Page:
Showing posts from September, 2011

fractal: A theory of mind, shape, objects knowing

Is our mind a fractal object or pattern collector, and if so, does the fractal explain laughter, and sadness - as the object changes shape changes? This entry follows on from my earlier blogs on equilibrium, particularly from the shape being set at or around iteration 7. Fractal development: Koch snowflake and equilibrium at iteration 7 Could it be that this is how our minds recognise  –  and know  –  objects or shapes? If the universe is full of repeating patterns, then to know something, all we need is a collection patterns; we don't need any detail at all. This can be demonstrated (below) by Koch snowflake development: as the snowflake develops, the 'stickman' develops; at some point  –  around 7 plus or minus 2 iterations  – the shape is known, the stickman is defined. At iteration one, we know nothing. In the above diagram we see the fractal development of a humanly figure. At iteration 1 the shape is not known; by iteration 5 we know it is a recognisab

The Paradox of Value, fractal

The paradox of value or the diamond water paradox is well established and it is not my intent to challenge it but rather show that the fractal complements it. – explains it.  As I have shown earlier, the demand curve is derived from the fractal, it follows that if there is any substance of truth to my thinking it must address the likes of this paradox too. The answer to this paradox of value goes: diamonds are valued highly as they are assumed scarce, they have low Total Utility and a high Marginal Utility (or value). Goods similar to this are positioned to the left of any Marginal analysis diagram. Water is less valued than diamonds a it is (assumed) abundant. Water has high total utility and low marginal utility. The fractal offers an explanation to this paradox - or at least demonstrates.   If the object is not developed – fractally speaking – then it is positioned to the elastic left end of the fractal MA curve in Fig. 1: another iteration will return similarly high

Pareto Efficiency, fractal

Fractal Pareto Efficiency In a comment made on my fractalnomics youtube clip, Pareto and the fractal came up – is there a connection? Not to take the creativity from the person with the question, I began to think about it myself.   Pareto efficiency is where: one cannot be made better off without making another worse off.  It is said to be achieved at your full potential or market equilibrium. Fractal Pareto Efficiency Since the fractal demonstrates and shows market equilibrium (see my earlier work), fractal equilibrium is also the point of Pareto efficiency. Further to this - and trying to be in line with the Pareto efficiency definition (above) -  the merging of  fractal development with fractal decay (as seen below), shows fractal Pareto Efficiency, where: ('new') information cannot be gained, with losing ('old')information. or, put another way - we cannot go forward or grow without leaving something behind.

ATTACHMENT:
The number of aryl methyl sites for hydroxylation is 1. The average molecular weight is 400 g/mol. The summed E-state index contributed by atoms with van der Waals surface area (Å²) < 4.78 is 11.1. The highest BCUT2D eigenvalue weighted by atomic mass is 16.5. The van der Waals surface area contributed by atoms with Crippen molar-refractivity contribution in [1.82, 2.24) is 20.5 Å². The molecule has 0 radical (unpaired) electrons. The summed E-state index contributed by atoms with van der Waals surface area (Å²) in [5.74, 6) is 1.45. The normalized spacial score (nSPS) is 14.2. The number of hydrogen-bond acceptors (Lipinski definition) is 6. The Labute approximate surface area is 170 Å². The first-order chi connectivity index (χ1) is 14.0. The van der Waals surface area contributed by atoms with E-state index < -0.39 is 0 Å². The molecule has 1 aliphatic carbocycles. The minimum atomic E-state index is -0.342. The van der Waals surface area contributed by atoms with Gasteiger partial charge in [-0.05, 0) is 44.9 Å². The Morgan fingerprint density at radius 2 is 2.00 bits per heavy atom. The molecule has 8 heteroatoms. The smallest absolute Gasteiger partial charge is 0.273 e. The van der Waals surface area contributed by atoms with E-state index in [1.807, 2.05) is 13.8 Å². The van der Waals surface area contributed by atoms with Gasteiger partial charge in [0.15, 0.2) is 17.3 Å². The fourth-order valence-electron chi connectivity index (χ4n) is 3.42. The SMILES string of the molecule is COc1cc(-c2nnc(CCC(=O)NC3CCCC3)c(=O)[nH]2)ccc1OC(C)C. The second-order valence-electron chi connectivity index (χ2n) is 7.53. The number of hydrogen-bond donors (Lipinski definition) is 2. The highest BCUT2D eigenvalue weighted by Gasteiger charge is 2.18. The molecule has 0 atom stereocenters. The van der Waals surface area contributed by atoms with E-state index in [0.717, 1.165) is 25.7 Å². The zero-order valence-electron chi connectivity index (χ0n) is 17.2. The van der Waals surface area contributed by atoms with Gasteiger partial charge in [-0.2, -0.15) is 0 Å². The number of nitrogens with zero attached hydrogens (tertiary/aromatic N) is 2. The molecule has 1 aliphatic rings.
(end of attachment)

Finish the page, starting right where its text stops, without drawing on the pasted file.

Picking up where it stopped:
Universal ceteris paribus: fractal

Ceteris Paribus - keeping all other factors equal or constant. Fractal Isolation This entry is to show that fractal demonstrates and shows us that Ceteris Paribus exists in reality, and has connections directly to our understanding of reality - even possibly at the atomic scale.   Ceteris Paribus  is a central assumption behind economic models and analysis - and of course, unbeknown to others, all science itself. It assumes, or sets, all other factors equal or constant; this allows us to study the pattern of the object in question. Without it, the 'cause' and the 'effect' would not be discernible - or would be confused in the 'chaos'. I often explain it to those outside economics that this is our way of achieving a controlled laboratory experiment. Alas it is also seen as the weakness of economics, as we don't (really) live in a 'ceteris paribus' world, we live in the chaos.  I would strongly argue - again -  that this is the weakness of all t

1.2a Negative Marginal Utility is misattributed

This entry is an addition to my earlier work on fractal marginal utility, something I have been reluctant to add due to the consequences of such a statement. I am convinced that that negative  marginal utility  is misattributed: that the MU curve does not go negative as shown below. Wikipedia. The fractal shows us that production and benefit go together are never seperated, you cannot have one without the other. The increasing  marginal cost (MC)  after fractal equilibrium, (green in Fig. 2 and 2b below), is more than enough to account for this 'negative marginal utility'. The cost rises - greater than the satisfaction or benefit  -after fractal equilibrium : this is feeling of being ill after excess consumption, of having had too much of something.

paradigm: fractal

I put it out there, paradigms are a fractal phenomena. This insight is only a day old (2011-09-02): It was inspired by talking to one of my students. Last year I saw that she (not knowing it) drew or doodled  Sierpinski  fractals (below) in the corner of her work books - and I thought it was pretty cool. I pointed out to her  - at the time - that she could only draw down to 7 plus or minus 2 different triangle sizes in one doodle. Yesterday, she came back to me and questioned me again on this: Is that the limit? 7?  I went on to explain that 7 plus or minus 2 at one one standing or view, or perspective ; but if we zoom in, we will see more and more - as they come into focus; but there will always be 7 - yes. It came to me later, this standing or perspective is a paradigm, and is demonstrated by the fractal development below. The paradigm is the view from the first iteration to fractal equilibrium. A change in paradigm comes with a  zoom into the fractal (universe) - le